Imagined Communities, Identity, and English Language Learning in a Multilingual World

  • Bonny NortonEmail author
  • Aneta Pavlenko
Reference work entry
Part of the Springer International Handbooks of Education book series (SIHE)


This chapter discusses the construct of “imagined communities” as a way to better understand the relationship between second language learning and identity. It is argued that language learners’ actual and desired memberships in “imagined communities” (Anderson B, Imagined communities: reflections on the origins and spread of nationalism. Verso, London, 1991) affect their learning trajectories, influencing their agency, motivation, investment, and resistance in the learning of English. These influences are exemplified with regard to five identity clusters: postcolonial, global, ethnic, multilingual, and gendered identities. We discuss the relevance of “imagined communities” for classroom practice in English education and conclude with a reflection on the future of English language teaching in our increasingly multilingual global community.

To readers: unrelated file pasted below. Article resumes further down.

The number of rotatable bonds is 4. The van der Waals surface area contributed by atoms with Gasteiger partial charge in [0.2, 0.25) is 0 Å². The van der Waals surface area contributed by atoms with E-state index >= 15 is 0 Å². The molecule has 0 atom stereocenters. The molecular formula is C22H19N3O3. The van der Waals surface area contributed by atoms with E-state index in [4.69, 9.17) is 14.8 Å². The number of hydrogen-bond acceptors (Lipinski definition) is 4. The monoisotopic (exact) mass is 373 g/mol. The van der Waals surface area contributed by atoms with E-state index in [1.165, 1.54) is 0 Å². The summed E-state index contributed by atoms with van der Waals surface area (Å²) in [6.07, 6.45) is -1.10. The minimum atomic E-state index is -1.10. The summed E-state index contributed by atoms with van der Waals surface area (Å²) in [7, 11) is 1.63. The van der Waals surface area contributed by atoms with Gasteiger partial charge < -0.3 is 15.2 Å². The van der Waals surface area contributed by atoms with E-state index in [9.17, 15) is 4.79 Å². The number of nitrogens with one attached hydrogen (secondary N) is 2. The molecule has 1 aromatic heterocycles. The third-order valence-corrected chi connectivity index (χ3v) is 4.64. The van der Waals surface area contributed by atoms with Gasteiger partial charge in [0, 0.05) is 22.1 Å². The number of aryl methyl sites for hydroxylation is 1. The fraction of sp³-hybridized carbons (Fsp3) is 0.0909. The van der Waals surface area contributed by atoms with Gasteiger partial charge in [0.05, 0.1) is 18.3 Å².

Imagined communities Imagination Identity English language teaching Investment Poststructuralism 


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Authors and Affiliations

  1. 1.Department of Language and Literacy EducationUniversity of British ColumbiaVancouverCanada
  2. 2.Center for Multilingualism in Society across the LifespanUniversity of OsloOsloNorway

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